By Darlington Gatsi
GOVERNMENT and the Institute of African Knowledge (Instak) are reportedly mulling conversion of Warren Hills Golf Course into Presidential villas, a move that threatens to spark an explosive land wrangle pitting Harare City Council (HCC).
Government is looking to incorporate the golf course into an ambitious Museum of African Liberation City, a project in which Instak is a dominant partner.
The move, if it materialises, would put the golf course under the spotlight.
During a tour of the site by Parliamentary Portfolio Committee on Foreign Affairs and International Trade Tuesday, Instak head of secretariat, Ambassador Kwame Muzawazi hinted on the move, saying construction at the site would include a Presidential VVIP villa.
“When there is the official opening of the museum, many Heads of State from Africa will converge here,” Muzawazi said.
“We would not want a situation where there are no places to sleep. Also, remember when Parliament is in session, the whole of Harare, in terms of hotels, will be already fully booked. We need to create new VVIP accommodation for our Heads of State level, business will also have access to them.”
Harare Mayor, Jacob Mafume moved in to quash the proposed conversion of the golf club that is adjacent to the Museum of African Liberation.
The land that the Museum is being built upon was also at the centre of controversy with Zanu PF Member of Parliament (MP) for Zvimba South, Philip Chiyangwa claiming ownership.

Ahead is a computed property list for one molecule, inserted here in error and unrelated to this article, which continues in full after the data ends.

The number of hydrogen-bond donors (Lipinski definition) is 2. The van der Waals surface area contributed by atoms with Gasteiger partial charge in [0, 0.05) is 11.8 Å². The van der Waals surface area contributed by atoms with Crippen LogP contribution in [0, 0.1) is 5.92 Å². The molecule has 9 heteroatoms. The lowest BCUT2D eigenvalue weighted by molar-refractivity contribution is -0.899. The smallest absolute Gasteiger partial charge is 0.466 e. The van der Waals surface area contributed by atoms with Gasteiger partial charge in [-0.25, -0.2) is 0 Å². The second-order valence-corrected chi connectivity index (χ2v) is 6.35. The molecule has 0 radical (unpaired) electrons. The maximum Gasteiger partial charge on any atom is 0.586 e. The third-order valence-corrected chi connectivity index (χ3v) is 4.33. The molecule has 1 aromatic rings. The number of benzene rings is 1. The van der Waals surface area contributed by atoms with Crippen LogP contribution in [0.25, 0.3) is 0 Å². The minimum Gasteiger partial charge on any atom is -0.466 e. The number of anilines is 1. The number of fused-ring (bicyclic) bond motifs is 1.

The museum is a dedicated to all fallen veterans of the continent’s wars and is designed to document wars fought in its quest for self governance.
Funded to the tune of over US$20 million and is bankrolled by different African countries, the project was the subject of debate early this year with some Harare councillors attempting to pass a resolution to convert it into residential stands.
The monument will house a hotel and shopping mall as part of other amenities.
Meanwhile, Epworth MP Zalera Makhari lamented the absence of female documentation and their role in the liberation struggle.
“I am hoping to see artefacts of female freedom fighters that took part in the liberation in Africa and its totality. We saw Tongogara and Nkomo’s artefacts, now we want to see more that speak to women.”